A Sprayer Too Big Can be Dangerous

My old friend Mark and I spent some time talking about pesticide use and sprayers. Mark’s an expert on spray and sprayers. He sold chemicals for a company, and he’s also sold a lot of sprayers at S&H Farm Supply in Rogersville, Missouri. That’s where we made a series of videos about sprayers.

Lots of Choices

The first thing I pointed out during our video session is that there are a lot of different choices when it comes to pesticides and sprayers.  Have a pull type sprayer? Then you can put it on an ATV, and you can actually pull it with a lawnmower. Or you can pull it with the three point of your tractor. There are also tanks that you can place in the bed of your pickup truck.

That being the case, I asked Mark how he helps a guy select a sprayer. I was curious about he determined which one was best for the customer. Here’s what he told me.

First of all, size of the acreage matters. If you’re just doing your lawn, an everyday good old pump-up sprayer works fine. And you can use a lot of different pesticides with it.  If you’re managing food plots or wildlife food plots, you need to think about where the area is located that you’re going to be spraying.

Next, I know I’m going to ask, “How big is your tractor?”  Say we’re thinking about a 200 gallon three-point sprayer. If we put that sprayer on behind the tractor, we’re looking at about 350 pounds at that point. Put 1,600 pounds of water in there (200 gallons at eight pounds to the gallon) and suddenly you’re hauling 1,600 pounds behind your tractor – a total weight somewhere in the neighborhood of about 2,000 pounds.  And you have to ask if your tractor is big enough to handle 2,000 pounds hanging off the back of it.

Sprayers Come in Several Sizes

Sprayers come in 60 gallons, hundred and two hundred gallons, and on up to 1,500 gallon tanks. A 300 gallon can be a three point or a pull type. Anything above that is usually a pull type only. Now, weight can overload a tractor pretty quickly.  if a person has a 30 horsepower tractor and they match the weight of the sprayer and the water to the lift capacity, they’re at the maximum end. And if they’re going down hills or up hills, they can get in trouble.

That’s because downhill you’ll get the slide. The water will slosh in the tanks because there are no baffles inside, and that will push you right down the hillside. If if you’re going up the hill, you’ve got all that weight leaning back. There’s a good chance your front tires are going to come off the ground if you don’t have enough ballast to hold your front end down. So matching sprayer size and tractor size is really important for safety. (Or as we say here on the farm, there’s a little pucker factor in that.)

Balancing Size with Number of Trips to a Field

Making a lot of trips back and forth to a big field? Well, you’ve got to let the sprayer fill for each new run. And that can take up quite a bit of time. You’ve got to factor your time in, so you don’t want to go too small. At the same time, you definitely don’t want to overload your tractor.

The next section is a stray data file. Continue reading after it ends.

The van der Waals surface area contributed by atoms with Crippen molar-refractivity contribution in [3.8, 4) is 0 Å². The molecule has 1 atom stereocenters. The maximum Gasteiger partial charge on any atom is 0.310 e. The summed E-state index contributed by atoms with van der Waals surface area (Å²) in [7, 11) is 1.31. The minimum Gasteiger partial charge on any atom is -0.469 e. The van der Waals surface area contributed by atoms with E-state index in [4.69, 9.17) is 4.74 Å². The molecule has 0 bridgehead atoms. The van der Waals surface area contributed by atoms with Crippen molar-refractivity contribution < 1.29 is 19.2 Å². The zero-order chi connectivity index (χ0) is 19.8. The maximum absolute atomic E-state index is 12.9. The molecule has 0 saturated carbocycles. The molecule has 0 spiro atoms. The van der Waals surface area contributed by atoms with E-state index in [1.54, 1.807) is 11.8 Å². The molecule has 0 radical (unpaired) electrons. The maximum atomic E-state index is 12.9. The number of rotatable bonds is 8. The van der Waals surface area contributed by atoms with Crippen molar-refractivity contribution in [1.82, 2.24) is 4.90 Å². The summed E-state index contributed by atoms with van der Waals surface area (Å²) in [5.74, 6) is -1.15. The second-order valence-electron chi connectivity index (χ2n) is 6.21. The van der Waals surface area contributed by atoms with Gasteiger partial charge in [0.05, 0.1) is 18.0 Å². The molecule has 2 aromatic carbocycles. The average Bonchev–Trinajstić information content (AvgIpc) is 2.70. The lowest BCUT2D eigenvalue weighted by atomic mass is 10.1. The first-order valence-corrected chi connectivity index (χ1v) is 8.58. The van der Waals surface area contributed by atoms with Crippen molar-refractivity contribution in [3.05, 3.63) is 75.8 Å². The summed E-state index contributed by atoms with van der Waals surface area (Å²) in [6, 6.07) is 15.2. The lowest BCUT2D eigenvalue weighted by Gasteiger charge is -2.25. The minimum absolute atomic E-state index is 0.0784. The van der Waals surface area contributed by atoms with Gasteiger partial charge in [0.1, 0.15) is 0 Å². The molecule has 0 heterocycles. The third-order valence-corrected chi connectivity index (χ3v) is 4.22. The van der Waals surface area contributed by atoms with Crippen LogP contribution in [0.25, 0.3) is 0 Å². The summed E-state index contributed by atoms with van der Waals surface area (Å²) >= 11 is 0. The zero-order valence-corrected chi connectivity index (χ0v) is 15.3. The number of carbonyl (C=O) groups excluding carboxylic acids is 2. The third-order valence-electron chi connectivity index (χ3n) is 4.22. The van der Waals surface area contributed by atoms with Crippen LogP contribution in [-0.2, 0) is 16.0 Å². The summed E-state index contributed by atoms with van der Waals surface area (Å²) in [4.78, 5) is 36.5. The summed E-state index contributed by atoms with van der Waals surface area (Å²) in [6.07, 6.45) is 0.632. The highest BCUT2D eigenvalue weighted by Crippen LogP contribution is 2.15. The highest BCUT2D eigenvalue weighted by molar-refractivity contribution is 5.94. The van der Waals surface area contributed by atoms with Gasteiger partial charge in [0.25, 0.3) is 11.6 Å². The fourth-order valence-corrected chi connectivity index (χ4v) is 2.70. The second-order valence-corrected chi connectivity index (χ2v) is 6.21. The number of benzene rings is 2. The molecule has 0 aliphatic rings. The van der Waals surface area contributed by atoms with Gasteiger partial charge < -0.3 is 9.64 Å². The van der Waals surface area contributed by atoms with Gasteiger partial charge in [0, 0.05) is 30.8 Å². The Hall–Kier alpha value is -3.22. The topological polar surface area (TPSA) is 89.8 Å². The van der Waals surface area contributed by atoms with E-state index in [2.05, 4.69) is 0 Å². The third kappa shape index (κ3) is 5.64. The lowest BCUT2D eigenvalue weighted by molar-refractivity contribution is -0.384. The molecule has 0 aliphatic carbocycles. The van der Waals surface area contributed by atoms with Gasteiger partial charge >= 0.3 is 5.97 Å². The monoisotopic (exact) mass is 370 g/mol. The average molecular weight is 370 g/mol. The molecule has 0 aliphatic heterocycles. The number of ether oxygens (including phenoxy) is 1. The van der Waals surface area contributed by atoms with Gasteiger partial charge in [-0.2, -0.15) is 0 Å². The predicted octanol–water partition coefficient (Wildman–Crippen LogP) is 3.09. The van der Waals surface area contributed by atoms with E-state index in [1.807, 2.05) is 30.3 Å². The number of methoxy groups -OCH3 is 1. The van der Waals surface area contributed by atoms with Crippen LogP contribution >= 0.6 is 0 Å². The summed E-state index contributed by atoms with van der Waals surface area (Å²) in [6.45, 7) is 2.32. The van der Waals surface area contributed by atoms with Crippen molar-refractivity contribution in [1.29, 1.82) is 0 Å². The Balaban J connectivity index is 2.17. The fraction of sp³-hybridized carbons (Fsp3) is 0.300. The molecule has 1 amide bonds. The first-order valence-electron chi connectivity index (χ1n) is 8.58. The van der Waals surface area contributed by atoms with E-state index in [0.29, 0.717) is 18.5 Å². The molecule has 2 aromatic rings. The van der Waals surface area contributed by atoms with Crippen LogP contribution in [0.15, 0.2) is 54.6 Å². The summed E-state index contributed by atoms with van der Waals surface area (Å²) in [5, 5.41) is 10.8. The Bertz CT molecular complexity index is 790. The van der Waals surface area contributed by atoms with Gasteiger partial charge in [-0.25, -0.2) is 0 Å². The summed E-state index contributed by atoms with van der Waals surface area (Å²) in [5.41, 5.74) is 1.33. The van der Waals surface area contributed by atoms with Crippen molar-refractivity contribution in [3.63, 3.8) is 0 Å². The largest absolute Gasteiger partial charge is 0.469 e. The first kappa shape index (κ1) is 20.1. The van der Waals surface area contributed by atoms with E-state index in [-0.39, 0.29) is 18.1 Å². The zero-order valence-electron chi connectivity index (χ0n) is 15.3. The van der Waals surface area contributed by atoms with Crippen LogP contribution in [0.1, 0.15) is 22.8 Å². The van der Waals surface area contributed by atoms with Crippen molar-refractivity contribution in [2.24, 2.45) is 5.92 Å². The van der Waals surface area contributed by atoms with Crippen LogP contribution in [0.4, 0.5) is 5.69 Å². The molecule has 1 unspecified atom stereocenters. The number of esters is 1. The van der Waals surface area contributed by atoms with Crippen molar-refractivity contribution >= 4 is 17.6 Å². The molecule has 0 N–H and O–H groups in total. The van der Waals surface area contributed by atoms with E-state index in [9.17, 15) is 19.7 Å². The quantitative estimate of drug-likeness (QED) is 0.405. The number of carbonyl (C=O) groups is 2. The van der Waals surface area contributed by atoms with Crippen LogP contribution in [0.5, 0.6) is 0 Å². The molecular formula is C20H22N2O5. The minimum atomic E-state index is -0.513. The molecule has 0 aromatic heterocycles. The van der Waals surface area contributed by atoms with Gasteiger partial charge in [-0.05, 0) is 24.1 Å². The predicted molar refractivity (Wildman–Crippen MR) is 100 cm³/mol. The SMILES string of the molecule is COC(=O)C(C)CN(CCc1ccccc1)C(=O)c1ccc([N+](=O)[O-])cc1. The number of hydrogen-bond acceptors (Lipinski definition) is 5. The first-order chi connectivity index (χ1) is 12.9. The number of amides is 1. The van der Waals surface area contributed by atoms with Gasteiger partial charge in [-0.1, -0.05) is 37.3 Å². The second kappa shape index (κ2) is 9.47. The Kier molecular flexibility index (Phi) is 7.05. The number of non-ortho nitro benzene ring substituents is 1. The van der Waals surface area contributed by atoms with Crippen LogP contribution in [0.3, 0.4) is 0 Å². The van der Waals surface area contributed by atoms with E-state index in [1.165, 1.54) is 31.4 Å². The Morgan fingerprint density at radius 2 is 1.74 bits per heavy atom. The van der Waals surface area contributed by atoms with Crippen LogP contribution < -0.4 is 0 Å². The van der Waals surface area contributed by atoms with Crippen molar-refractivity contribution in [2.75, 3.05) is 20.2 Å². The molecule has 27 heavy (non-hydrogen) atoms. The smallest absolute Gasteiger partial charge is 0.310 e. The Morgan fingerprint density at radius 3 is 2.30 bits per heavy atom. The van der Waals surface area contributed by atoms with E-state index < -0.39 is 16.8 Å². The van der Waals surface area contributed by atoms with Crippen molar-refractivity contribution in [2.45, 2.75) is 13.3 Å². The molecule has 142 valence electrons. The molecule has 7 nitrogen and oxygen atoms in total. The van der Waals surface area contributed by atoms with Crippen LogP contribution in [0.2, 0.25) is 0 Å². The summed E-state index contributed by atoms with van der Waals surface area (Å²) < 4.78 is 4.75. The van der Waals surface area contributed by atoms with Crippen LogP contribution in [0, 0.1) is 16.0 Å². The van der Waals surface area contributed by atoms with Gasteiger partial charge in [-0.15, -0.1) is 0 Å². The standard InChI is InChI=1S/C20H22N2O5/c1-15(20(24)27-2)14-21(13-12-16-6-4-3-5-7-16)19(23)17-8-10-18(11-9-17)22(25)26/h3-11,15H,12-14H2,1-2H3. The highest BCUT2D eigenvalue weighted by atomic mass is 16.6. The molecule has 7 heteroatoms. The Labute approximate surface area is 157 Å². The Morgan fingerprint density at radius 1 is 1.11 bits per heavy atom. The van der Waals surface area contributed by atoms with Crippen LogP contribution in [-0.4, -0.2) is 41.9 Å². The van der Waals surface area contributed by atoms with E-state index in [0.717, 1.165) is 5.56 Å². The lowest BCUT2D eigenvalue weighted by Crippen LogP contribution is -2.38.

And you can overload a pickup truck as well. Too much slosh in a tank in the truck bed is also a problem. I’ve even seen them break loose from the back of the pickup and just slide right out on the ground.

Mark and I went into the sprayer row at S&H.  And they sell a lot of sprayers – mostly elliptical tanks versus round. There were high clearance trailers and standard clearance trailers. I asked Mark how a buyer can determine which types he needs.

He told me that you can decide by knowing how much you’re spraying. If you’re just out in tall grass, the low profile trailer works fine. But if you’re planning a lot of work out in brush or on hilly ground, you’ll want the bigger tank on the bigger frame, probably a tandem axle trailer.

Really, the goal is to keep the weight as low as you can. And that’s why elliptical tanks are better than round ones. They keep everything low.

Use the Pickup or the Tractor?

If you’re to going to a great distance to spray, a pickup truck will get you there and back pretty quickly to refill your sprayer. The tractor is going to be a little bit slower. If you’re using a sprayer that’s maxing out your three-point, you probably want to go with a pull-type. Just remembe you’ve still got to be able to stop with one, too.

Mark suggested  you should figure on spraying fifteen gallons per acre. Think about how much acreage you need to spray, and how much time it takes to refill your tank. That can help you decide what size will actually work best for your needs. You might want to get a larger tank, simply to cut the time it takes doing the refills, especially if you have a fairly large area to cover in one day.

Want to learn about the newest, most unique sprayer tanks on the market? Check out the Land Champ tank series that hug the back of your tractor. Safer on hills, plus lots of other safety and convenience features.

 

Tractor Mike

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